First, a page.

The larvae that emerge from the eggs, known as tadpoles (or occasionally polliwogs), typically have oval bodies and long, vertically flattened tails. As a general rule, free-living larvae are fully aquatic, but at least one species (Nannophrys ceylonensis) has semiterrestrial tadpoles which live among wet rocks. Tadpoles lack eyelids and have cartilaginous skeletons, lateral line systems, gills for respiration (external gills at first, internal gills later), and vertically flattened tails they use for swimming.
From early in its development, a gill pouch covers the tadpole's gills and front legs. The lungs soon start to develop and are used as an accessory breathing organ. Some species go through metamorphosis while still inside the egg and hatch directly into small frogs. Tadpoles lack true teeth, but the jaws in most species have two elongated, parallel rows of small, keratinized structures called keradonts in their upper jaws. Their lower jaws usually have three rows of keradonts surrounded by a horny beak, but the number of rows can vary and the exact arrangements of mouth parts provide a means for species identification. In the Pipidae, with the exception of Hymenochirus, the tadpoles have paired anterior barbels, which make them resemble small catfish. Their tails are stiffened by a notochord, but does not contain any bony or cartilaginous elements except for a few vertebrae at the base which forms the urostyle during metamorphosis. This has been suggested as an adaptation to their lifestyles; because the transformation into frogs happens very fast, the tail is made of soft tissue only, as bone and cartilage take a much longer time to be broken down and absorbed. The tail fin and tip is fragile and will easily tear, which is seen as an adaptation to escape from predators which tries to grasp them by the tail.
Tadpoles are typically herbivorous, feeding mostly on algae, including diatoms filtered from the water through the gills. Some species are carnivorous at the tadpole stage, eating insects, smaller tadpoles, and fish. The Cuban tree frog (Osteopilus septentrionalis) is one of a number of species in which the tadpoles can be cannibalistic. Tadpoles that develop legs early may be eaten by the others, so late developers may have better long-term survival prospects.
Tadpoles are highly vulnerable to being eaten by fish, newts, predatory diving beetles, and birds, such as kingfishers. Some tadpoles, including those of the cane toad (Bufo marinus), are poisonous. The tadpole stage may be as short as a week in explosive breeders or it may last through one or more winters followed by metamorphosis in the spring.
At the end of the tadpole stage, a frog undergoes metamorphosis in which its body makes a sudden transition into the adult form. This metamorphosis typically lasts only 24 hours, and is initiated by production of the hormone thyroxine. This causes different tissues to develop in different ways. The principal changes that take place include the development of the lungs and the disappearance of the gills and gill pouch, making the front legs visible. The lower jaw transforms into the big mandible of the carnivorous adult, and the long, spiral gut of the herbivorous tadpole is replaced by the typical short gut of a predator. The nervous system becomes adapted for hearing and stereoscopic vision, and for new methods of locomotion and feeding. The eyes are repositioned higher up on the head and the eyelids and associated glands are formed. The eardrum, middle ear, and inner ear are developed. The skin becomes thicker and tougher, the lateral line system is lost, and skin glands are developed. The final stage is the disappearance of the tail, but this takes place rather later, the tissue being used to produce a spurt of growth in the limbs. Frogs are at their most vulnerable to predators when they are undergoing metamorphosis. At this time, the tail is being lost and locomotion by means of limbs is only just becoming established.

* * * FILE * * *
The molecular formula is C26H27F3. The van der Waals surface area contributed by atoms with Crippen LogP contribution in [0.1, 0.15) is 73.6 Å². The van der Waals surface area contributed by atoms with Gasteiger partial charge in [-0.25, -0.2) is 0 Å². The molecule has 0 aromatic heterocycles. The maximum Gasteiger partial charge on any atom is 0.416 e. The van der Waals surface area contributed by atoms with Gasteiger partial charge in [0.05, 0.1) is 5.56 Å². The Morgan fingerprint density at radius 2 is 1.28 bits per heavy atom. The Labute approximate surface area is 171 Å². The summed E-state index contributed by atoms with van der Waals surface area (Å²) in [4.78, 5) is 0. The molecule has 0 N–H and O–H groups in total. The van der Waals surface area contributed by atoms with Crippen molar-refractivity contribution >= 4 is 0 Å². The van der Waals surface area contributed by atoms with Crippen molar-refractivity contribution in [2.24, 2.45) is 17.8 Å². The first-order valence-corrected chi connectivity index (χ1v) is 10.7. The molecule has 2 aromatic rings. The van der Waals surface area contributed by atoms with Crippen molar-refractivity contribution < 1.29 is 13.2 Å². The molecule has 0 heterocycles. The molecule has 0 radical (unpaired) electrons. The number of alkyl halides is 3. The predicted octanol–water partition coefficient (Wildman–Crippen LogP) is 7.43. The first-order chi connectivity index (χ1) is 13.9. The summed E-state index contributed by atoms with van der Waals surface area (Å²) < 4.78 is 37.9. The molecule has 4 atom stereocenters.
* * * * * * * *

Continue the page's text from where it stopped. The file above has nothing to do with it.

After metamorphosis, young adults may disperse into terrestrial habitats or continue to live in water. Almost all frog species are carnivorous as adults, preying on invertebrates, including arthropods, worms, snails, and slugs. A few of the larger ones may eat other frogs, small mammals, and fish. Some frogs use their sticky tongues to catch fast-moving prey, while others push food into their mouths with their hands. A few species also eat plant matter; the tree frog Xenohyla truncata is partly herbivorous, its diet including a large proportion of fruit, Leptodactylus mystaceus has been found to eat plants, and folivory occurs in Euphlyctis hexadactylus, with plants constituting 79.5% of its diet by volume. Adult frogs are themselves attacked by many predators. The northern leopard frog (Rana pipiens) is eaten by herons, hawks, fish, large salamanders, snakes, raccoons, skunks, mink, bullfrogs, and other animals.
Frogs are primary predators and an important part of the food web. Being cold-blooded, they make efficient use of the food they eat with little energy being used for metabolic processes, while the rest is transformed into biomass. They are themselves eaten by secondary predators and are the primary terrestrial consumers of invertebrates, most of which feed on plants. By reducing herbivory, they play a part in increasing the growth of plants and are thus part of a delicately balanced ecosystem.
Little is known about the longevity of frogs and toads in the wild, but some can live for many years. Skeletochronology is a method of examining bones to determine age. Using this method, the ages of mountain yellow-legged frogs (Rana muscosa) were studied, the phalanges of the toes showing seasonal lines where growth slows in winter. The oldest frogs had ten bands, so their age was believed to be 14 years, including the four-year tadpole stage. Captive frogs and toads have been recorded as living for up to 40 years, an age achieved by a European common toad (Bufo bufo). The cane toad (Bufo marinus) has been known to survive 24 years in captivity, and the American bullfrog (Rana catesbeiana) 14 years. Frogs from temperate climates hibernate during the winter, and four species are known to be able to withstand freezing during this time, including the wood frog (Rana sylvatica).